Vegetable IPM Advisory 2021- veg

Leafminers, Cabbage + Green Peach Aphids, and Imported Cabbageworms

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In this Issue:

  • Leafminers
  • Cabbage Aphids
  • Green Peach Aphids
  • Imported Cabbageworm

LEAFMINERS

Occurrence: Active Now, First-generation adults are emerging early this year. Examine your cool-season leafy greens (spinach, peas, beets, chard, collards, etc.).

Description: Adults are small (0.06-0.33 inch long), black-gray flies with yellow-green markings depending on the species. Eggs are about 0.04 inches long and 0.0008 in wide, white, elongate, cylindrical, and laid singly or in small groups. The larvae (maggots) are legless, initially colorless but becomes yellowish as it matures with four instars ranging from 0.02-1.0 inch long.
Regularly check young seedlings for leaf mines. Most mines occur on cotyledons and the first true leaves. It is not necessary to treat leafminers that are feeding on leaves of root crops such as beets, where the edible portion is not affected. However, leafminers on spinach or leafy greens may require management.

Management:

  • Inspect leaves. Find egg masses throughout the growing season and crush them.
  • Clip and remove infested leaves.
  • Gently cultivate the soil. Around the plants to uncover pupae and destroy any that are found.
  • Use adequate irrigation. This keeps plants healthy.
  • Eliminate alternate hosts. Destroy weeds and deep plow or physically remove crop residues which can be food and overwintering sources for leafminers.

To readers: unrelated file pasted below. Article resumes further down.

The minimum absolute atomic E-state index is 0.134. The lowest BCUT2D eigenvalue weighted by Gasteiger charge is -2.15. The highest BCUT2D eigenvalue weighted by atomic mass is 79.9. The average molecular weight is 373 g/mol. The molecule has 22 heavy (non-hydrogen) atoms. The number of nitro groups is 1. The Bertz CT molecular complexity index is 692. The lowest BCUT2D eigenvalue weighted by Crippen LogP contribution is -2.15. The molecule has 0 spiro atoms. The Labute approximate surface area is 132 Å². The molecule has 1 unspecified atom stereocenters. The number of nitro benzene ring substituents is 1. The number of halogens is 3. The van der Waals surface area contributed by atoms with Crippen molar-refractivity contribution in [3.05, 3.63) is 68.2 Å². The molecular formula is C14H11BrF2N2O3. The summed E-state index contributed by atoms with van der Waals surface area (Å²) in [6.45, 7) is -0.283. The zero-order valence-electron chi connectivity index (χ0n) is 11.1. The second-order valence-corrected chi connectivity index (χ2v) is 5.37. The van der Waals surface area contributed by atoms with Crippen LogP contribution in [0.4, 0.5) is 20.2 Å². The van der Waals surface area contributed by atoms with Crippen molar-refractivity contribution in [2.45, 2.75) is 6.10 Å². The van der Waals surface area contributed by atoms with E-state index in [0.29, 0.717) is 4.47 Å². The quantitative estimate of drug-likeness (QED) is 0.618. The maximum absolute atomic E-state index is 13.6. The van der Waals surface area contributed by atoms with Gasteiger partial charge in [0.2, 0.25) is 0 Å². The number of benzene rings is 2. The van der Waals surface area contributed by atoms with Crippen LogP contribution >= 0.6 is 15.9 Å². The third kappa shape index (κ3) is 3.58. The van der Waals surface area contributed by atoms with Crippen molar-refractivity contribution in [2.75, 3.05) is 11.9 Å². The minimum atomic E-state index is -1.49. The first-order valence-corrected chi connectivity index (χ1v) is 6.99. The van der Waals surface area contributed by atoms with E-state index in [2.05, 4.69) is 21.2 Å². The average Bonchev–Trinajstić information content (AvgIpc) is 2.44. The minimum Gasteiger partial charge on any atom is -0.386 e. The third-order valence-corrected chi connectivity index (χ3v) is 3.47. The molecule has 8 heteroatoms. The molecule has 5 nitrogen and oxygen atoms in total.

• Encourage parasitic wasps. Plant flowering plants with nectar and pollen-rich umbel-type flowers with shallow cups, such as yarrow, dill, and fennel.
  • Cultivate the soil in late fall. Expose overwintering pupae to the colder temperatures that will kill them.

Insecticide applications help prevent adults from laying eggs, but they do not kill larvae that are already feeding within the plant leaves. Choose low-impact insecticides such as spinosad, when possible to reduce impacts on natural enemies. If insecticides are necessary, the time to treat is on the eggs as they hatch. Make sure to get good coverage on the leaves.
Generally, leafminer numbers are strongly suppressed by natural predators, and outbreaks are usually associated with the use of insecticides. Several parasitic wasps and predators, including vespid wasps (yellow jacket and European paper wasp) and predatory thrips, will attack leafminers.

Effective home-use insecticides registered for leafminer control in Utah.

Active Ingredient Products
carbaryl Garden Tech Sevin 5% Dust Bug Killer
malathion Spectracide Malathion, Ortho Malathion
cyfluthrin BioAdvanced Vegetable and Garden Insect Spray
permethrin Bonide Eight Vegetable, Fruit & Flower
pyrethrins Monterey Bug Buster-O, Worry-Free Insecticide
zeta-cypermethrin GardenTech Sevin
pyrethrins + insecticidal Soap Safer Brand Tomato & Vegetable Insect Killer
spinosad Monterey Garden Insect, Bonide Captain Jack’s Deadbug, Natural Guard Spinosad Spray
oils: plant-based Natural Guard Neem Spray, Monterey Neem Oil, Garden Safe Neem Oil
azadirachtin Safer BioNeem